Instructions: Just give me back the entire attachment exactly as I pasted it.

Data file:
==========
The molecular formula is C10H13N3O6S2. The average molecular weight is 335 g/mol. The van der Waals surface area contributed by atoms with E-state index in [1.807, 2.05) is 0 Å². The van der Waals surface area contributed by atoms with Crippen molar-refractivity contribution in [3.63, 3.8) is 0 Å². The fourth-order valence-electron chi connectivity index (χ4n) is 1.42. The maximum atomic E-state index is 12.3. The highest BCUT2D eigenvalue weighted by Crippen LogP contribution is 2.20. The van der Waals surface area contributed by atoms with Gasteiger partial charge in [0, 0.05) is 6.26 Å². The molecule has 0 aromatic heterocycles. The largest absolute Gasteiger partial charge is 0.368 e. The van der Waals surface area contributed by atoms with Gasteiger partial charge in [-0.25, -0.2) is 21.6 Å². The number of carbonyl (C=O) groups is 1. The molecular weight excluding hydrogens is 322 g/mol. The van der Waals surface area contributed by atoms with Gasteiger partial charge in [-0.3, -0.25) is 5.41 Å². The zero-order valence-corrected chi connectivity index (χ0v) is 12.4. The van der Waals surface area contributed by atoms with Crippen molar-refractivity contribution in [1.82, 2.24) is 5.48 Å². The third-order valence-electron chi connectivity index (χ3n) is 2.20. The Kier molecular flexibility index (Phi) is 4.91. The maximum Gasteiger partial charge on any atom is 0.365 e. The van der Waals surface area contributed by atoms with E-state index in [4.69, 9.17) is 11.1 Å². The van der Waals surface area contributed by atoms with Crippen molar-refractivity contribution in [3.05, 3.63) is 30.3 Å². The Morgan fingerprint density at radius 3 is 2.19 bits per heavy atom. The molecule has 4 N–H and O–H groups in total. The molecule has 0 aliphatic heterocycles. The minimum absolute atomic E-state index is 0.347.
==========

The molecular formula is C10H13N3O6S2. The average molecular weight is 335 g/mol. The van der Waals surface area contributed by atoms with E-state index in [1.807, 2.05) is 0 Å². The van der Waals surface area contributed by atoms with Crippen molar-refractivity contribution in [3.63, 3.8) is 0 Å². The fourth-order valence-electron chi connectivity index (χ4n) is 1.42. The maximum atomic E-state index is 12.3. The highest BCUT2D eigenvalue weighted by Crippen LogP contribution is 2.20. The van der Waals surface area contributed by atoms with Gasteiger partial charge in [0, 0.05) is 6.26 Å². The molecule has 0 aromatic heterocycles. The largest absolute Gasteiger partial charge is 0.368 e. The van der Waals surface area contributed by atoms with Gasteiger partial charge in [-0.25, -0.2) is 21.6 Å². The number of carbonyl (C=O) groups is 1. The molecular weight excluding hydrogens is 322 g/mol. The van der Waals surface area contributed by atoms with Gasteiger partial charge in [-0.3, -0.25) is 5.41 Å². The zero-order valence-corrected chi connectivity index (χ0v) is 12.4. The van der Waals surface area contributed by atoms with Crippen molar-refractivity contribution in [1.82, 2.24) is 5.48 Å². The third-order valence-electron chi connectivity index (χ3n) is 2.20. The Kier molecular flexibility index (Phi) is 4.91. The maximum Gasteiger partial charge on any atom is 0.365 e. The van der Waals surface area contributed by atoms with E-state index in [4.69, 9.17) is 11.1 Å². The van der Waals surface area contributed by atoms with Crippen molar-refractivity contribution in [3.05, 3.63) is 30.3 Å². The Morgan fingerprint density at radius 3 is 2.19 bits per heavy atom. The molecule has 4 N–H and O–H groups in total. The molecule has 0 aliphatic heterocycles. The minimum absolute atomic E-state index is 0.347.